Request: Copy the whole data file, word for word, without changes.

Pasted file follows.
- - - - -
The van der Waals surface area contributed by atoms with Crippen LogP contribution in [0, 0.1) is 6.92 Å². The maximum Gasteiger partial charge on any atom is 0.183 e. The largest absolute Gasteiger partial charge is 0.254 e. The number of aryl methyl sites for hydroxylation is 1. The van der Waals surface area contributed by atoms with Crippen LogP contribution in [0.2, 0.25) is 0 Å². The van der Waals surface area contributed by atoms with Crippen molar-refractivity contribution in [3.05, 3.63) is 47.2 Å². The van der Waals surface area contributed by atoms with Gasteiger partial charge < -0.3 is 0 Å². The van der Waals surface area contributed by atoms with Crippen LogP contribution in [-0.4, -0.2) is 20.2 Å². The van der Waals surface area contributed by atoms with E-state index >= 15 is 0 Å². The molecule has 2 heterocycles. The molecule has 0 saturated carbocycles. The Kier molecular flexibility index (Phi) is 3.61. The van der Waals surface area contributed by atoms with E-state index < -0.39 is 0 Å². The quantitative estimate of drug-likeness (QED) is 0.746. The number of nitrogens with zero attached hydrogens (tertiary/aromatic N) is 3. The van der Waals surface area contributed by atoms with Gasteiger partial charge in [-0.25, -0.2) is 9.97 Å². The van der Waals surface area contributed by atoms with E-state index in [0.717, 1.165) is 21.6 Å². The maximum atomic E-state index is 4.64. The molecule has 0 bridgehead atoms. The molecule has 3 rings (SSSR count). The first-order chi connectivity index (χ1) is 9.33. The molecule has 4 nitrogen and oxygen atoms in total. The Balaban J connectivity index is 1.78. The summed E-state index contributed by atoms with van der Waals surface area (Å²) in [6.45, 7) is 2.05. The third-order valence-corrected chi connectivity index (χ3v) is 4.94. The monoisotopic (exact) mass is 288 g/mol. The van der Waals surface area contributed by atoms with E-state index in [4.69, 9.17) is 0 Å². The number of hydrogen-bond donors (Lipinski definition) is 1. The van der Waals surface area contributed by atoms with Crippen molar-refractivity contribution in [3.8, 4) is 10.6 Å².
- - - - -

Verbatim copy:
The van der Waals surface area contributed by atoms with Crippen LogP contribution in [0, 0.1) is 6.92 Å². The maximum Gasteiger partial charge on any atom is 0.183 e. The largest absolute Gasteiger partial charge is 0.254 e. The number of aryl methyl sites for hydroxylation is 1. The van der Waals surface area contributed by atoms with Crippen LogP contribution in [0.2, 0.25) is 0 Å². The van der Waals surface area contributed by atoms with Crippen molar-refractivity contribution in [3.05, 3.63) is 47.2 Å². The van der Waals surface area contributed by atoms with Gasteiger partial charge < -0.3 is 0 Å². The van der Waals surface area contributed by atoms with Crippen LogP contribution in [-0.4, -0.2) is 20.2 Å². The van der Waals surface area contributed by atoms with E-state index >= 15 is 0 Å². The molecule has 2 heterocycles. The molecule has 0 saturated carbocycles. The Kier molecular flexibility index (Phi) is 3.61. The van der Waals surface area contributed by atoms with E-state index < -0.39 is 0 Å². The quantitative estimate of drug-likeness (QED) is 0.746. The number of nitrogens with zero attached hydrogens (tertiary/aromatic N) is 3. The van der Waals surface area contributed by atoms with Gasteiger partial charge in [-0.25, -0.2) is 9.97 Å². The van der Waals surface area contributed by atoms with E-state index in [0.717, 1.165) is 21.6 Å². The maximum atomic E-state index is 4.64. The molecule has 0 bridgehead atoms. The molecule has 3 rings (SSSR count). The first-order chi connectivity index (χ1) is 9.33. The molecule has 4 nitrogen and oxygen atoms in total. The Balaban J connectivity index is 1.78. The summed E-state index contributed by atoms with van der Waals surface area (Å²) in [6.45, 7) is 2.05. The third-order valence-corrected chi connectivity index (χ3v) is 4.94. The monoisotopic (exact) mass is 288 g/mol. The van der Waals surface area contributed by atoms with E-state index in [4.69, 9.17) is 0 Å². The number of hydrogen-bond donors (Lipinski definition) is 1. The van der Waals surface area contributed by atoms with Crippen molar-refractivity contribution in [3.8, 4) is 10.6 Å².